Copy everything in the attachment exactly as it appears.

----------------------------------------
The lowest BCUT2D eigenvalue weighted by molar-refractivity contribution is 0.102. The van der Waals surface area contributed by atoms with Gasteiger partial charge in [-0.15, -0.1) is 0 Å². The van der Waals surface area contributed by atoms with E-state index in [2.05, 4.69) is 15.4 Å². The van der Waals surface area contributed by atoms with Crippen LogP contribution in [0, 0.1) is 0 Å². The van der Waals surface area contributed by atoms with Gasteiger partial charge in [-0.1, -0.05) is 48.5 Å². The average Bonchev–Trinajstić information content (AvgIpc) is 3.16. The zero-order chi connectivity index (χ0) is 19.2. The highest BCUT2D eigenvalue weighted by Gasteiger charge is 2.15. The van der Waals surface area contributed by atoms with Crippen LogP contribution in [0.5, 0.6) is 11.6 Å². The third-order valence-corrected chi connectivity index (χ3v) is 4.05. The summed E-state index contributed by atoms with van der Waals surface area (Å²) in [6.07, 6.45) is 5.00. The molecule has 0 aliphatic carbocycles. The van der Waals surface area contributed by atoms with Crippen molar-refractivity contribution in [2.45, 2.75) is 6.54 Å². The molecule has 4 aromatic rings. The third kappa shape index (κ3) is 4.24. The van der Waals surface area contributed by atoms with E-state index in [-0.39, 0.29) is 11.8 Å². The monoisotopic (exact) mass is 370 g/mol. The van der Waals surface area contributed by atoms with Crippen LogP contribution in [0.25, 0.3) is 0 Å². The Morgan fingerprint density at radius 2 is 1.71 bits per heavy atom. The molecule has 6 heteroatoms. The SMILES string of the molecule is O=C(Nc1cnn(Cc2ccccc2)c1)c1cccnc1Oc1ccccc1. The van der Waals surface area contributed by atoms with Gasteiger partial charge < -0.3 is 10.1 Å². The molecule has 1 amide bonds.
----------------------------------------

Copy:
The lowest BCUT2D eigenvalue weighted by molar-refractivity contribution is 0.102. The van der Waals surface area contributed by atoms with Gasteiger partial charge in [-0.15, -0.1) is 0 Å². The van der Waals surface area contributed by atoms with E-state index in [2.05, 4.69) is 15.4 Å². The van der Waals surface area contributed by atoms with Crippen LogP contribution in [0, 0.1) is 0 Å². The van der Waals surface area contributed by atoms with Gasteiger partial charge in [-0.1, -0.05) is 48.5 Å². The average Bonchev–Trinajstić information content (AvgIpc) is 3.16. The zero-order chi connectivity index (χ0) is 19.2. The highest BCUT2D eigenvalue weighted by Gasteiger charge is 2.15. The van der Waals surface area contributed by atoms with Crippen LogP contribution in [0.5, 0.6) is 11.6 Å². The third-order valence-corrected chi connectivity index (χ3v) is 4.05. The summed E-state index contributed by atoms with van der Waals surface area (Å²) in [6.07, 6.45) is 5.00. The molecule has 0 aliphatic carbocycles. The van der Waals surface area contributed by atoms with Crippen molar-refractivity contribution in [2.45, 2.75) is 6.54 Å². The molecule has 4 aromatic rings. The third kappa shape index (κ3) is 4.24. The van der Waals surface area contributed by atoms with E-state index in [-0.39, 0.29) is 11.8 Å². The monoisotopic (exact) mass is 370 g/mol. The van der Waals surface area contributed by atoms with Crippen LogP contribution in [0.25, 0.3) is 0 Å². The Morgan fingerprint density at radius 2 is 1.71 bits per heavy atom. The molecule has 6 heteroatoms. The SMILES string of the molecule is O=C(Nc1cnn(Cc2ccccc2)c1)c1cccnc1Oc1ccccc1. The van der Waals surface area contributed by atoms with Gasteiger partial charge < -0.3 is 10.1 Å². The molecule has 1 amide bonds.